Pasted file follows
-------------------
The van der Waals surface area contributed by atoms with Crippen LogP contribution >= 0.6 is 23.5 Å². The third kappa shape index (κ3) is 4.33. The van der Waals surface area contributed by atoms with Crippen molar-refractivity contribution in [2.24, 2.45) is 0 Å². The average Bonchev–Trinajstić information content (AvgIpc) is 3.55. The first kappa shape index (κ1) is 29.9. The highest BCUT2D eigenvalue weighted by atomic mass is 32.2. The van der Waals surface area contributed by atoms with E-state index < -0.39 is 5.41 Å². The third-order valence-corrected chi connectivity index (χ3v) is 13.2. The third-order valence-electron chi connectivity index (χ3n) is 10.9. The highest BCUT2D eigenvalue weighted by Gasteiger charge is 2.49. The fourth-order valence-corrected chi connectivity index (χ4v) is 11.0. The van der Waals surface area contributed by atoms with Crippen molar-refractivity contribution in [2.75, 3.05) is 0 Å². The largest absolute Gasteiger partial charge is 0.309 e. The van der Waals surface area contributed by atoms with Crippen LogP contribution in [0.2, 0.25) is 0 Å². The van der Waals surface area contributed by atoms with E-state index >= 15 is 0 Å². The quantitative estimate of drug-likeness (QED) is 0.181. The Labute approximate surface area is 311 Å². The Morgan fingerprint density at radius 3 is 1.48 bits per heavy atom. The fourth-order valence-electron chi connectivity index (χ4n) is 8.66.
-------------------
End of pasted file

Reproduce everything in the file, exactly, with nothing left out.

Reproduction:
The van der Waals surface area contributed by atoms with Crippen LogP contribution >= 0.6 is 23.5 Å². The third kappa shape index (κ3) is 4.33. The van der Waals surface area contributed by atoms with Crippen molar-refractivity contribution in [2.24, 2.45) is 0 Å². The average Bonchev–Trinajstić information content (AvgIpc) is 3.55. The first kappa shape index (κ1) is 29.9. The highest BCUT2D eigenvalue weighted by atomic mass is 32.2. The van der Waals surface area contributed by atoms with E-state index < -0.39 is 5.41 Å². The third-order valence-corrected chi connectivity index (χ3v) is 13.2. The third-order valence-electron chi connectivity index (χ3n) is 10.9. The highest BCUT2D eigenvalue weighted by Gasteiger charge is 2.49. The fourth-order valence-corrected chi connectivity index (χ4v) is 11.0. The van der Waals surface area contributed by atoms with Crippen molar-refractivity contribution in [2.75, 3.05) is 0 Å². The largest absolute Gasteiger partial charge is 0.309 e. The van der Waals surface area contributed by atoms with Crippen LogP contribution in [0.2, 0.25) is 0 Å². The van der Waals surface area contributed by atoms with E-state index >= 15 is 0 Å². The quantitative estimate of drug-likeness (QED) is 0.181. The Labute approximate surface area is 311 Å². The Morgan fingerprint density at radius 3 is 1.48 bits per heavy atom. The fourth-order valence-electron chi connectivity index (χ4n) is 8.66.